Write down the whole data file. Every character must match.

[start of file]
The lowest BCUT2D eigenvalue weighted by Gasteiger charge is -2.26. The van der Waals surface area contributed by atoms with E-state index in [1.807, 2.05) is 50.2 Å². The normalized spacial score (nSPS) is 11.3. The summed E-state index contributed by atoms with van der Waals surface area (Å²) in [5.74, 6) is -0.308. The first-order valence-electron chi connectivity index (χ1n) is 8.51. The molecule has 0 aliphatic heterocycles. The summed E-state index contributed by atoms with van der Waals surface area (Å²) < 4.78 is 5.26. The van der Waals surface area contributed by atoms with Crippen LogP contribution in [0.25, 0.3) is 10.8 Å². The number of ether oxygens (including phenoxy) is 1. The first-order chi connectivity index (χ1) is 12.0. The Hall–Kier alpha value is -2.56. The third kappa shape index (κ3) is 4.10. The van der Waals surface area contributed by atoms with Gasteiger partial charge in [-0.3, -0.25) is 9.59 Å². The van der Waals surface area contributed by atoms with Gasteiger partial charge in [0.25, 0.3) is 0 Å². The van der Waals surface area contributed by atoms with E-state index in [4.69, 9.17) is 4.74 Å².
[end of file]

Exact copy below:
The lowest BCUT2D eigenvalue weighted by Gasteiger charge is -2.26. The van der Waals surface area contributed by atoms with E-state index in [1.807, 2.05) is 50.2 Å². The normalized spacial score (nSPS) is 11.3. The summed E-state index contributed by atoms with van der Waals surface area (Å²) in [5.74, 6) is -0.308. The first-order valence-electron chi connectivity index (χ1n) is 8.51. The molecule has 0 aliphatic heterocycles. The summed E-state index contributed by atoms with van der Waals surface area (Å²) < 4.78 is 5.26. The van der Waals surface area contributed by atoms with Crippen LogP contribution in [0.25, 0.3) is 10.8 Å². The number of ether oxygens (including phenoxy) is 1. The first-order chi connectivity index (χ1) is 12.0. The Hall–Kier alpha value is -2.56. The third kappa shape index (κ3) is 4.10. The van der Waals surface area contributed by atoms with Gasteiger partial charge in [-0.3, -0.25) is 9.59 Å². The van der Waals surface area contributed by atoms with Gasteiger partial charge in [0.25, 0.3) is 0 Å². The van der Waals surface area contributed by atoms with E-state index in [4.69, 9.17) is 4.74 Å².